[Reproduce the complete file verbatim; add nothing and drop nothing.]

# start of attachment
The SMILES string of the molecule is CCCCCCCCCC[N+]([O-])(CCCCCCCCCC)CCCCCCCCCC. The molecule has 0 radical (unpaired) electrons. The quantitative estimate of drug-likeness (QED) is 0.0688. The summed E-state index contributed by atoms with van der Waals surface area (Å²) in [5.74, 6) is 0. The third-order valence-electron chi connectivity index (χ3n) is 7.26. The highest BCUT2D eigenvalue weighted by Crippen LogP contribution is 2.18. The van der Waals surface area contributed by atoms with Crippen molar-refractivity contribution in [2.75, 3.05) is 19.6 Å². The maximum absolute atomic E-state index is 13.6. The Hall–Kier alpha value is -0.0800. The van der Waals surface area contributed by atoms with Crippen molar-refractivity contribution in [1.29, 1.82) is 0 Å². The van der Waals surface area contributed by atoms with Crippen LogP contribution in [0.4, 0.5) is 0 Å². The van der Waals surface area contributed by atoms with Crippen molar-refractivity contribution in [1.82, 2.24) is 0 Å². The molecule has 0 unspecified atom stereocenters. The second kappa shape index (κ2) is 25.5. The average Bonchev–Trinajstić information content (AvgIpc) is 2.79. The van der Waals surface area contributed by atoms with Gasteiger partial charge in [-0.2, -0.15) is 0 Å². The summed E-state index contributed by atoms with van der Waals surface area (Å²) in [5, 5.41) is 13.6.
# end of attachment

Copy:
The SMILES string of the molecule is CCCCCCCCCC[N+]([O-])(CCCCCCCCCC)CCCCCCCCCC. The molecule has 0 radical (unpaired) electrons. The quantitative estimate of drug-likeness (QED) is 0.0688. The summed E-state index contributed by atoms with van der Waals surface area (Å²) in [5.74, 6) is 0. The third-order valence-electron chi connectivity index (χ3n) is 7.26. The highest BCUT2D eigenvalue weighted by Crippen LogP contribution is 2.18. The van der Waals surface area contributed by atoms with Crippen molar-refractivity contribution in [2.75, 3.05) is 19.6 Å². The maximum absolute atomic E-state index is 13.6. The Hall–Kier alpha value is -0.0800. The van der Waals surface area contributed by atoms with Crippen molar-refractivity contribution in [1.29, 1.82) is 0 Å². The van der Waals surface area contributed by atoms with Crippen LogP contribution in [0.4, 0.5) is 0 Å². The van der Waals surface area contributed by atoms with Crippen molar-refractivity contribution in [1.82, 2.24) is 0 Å². The molecule has 0 unspecified atom stereocenters. The second kappa shape index (κ2) is 25.5. The average Bonchev–Trinajstić information content (AvgIpc) is 2.79. The van der Waals surface area contributed by atoms with Gasteiger partial charge in [-0.2, -0.15) is 0 Å². The summed E-state index contributed by atoms with van der Waals surface area (Å²) in [5, 5.41) is 13.6.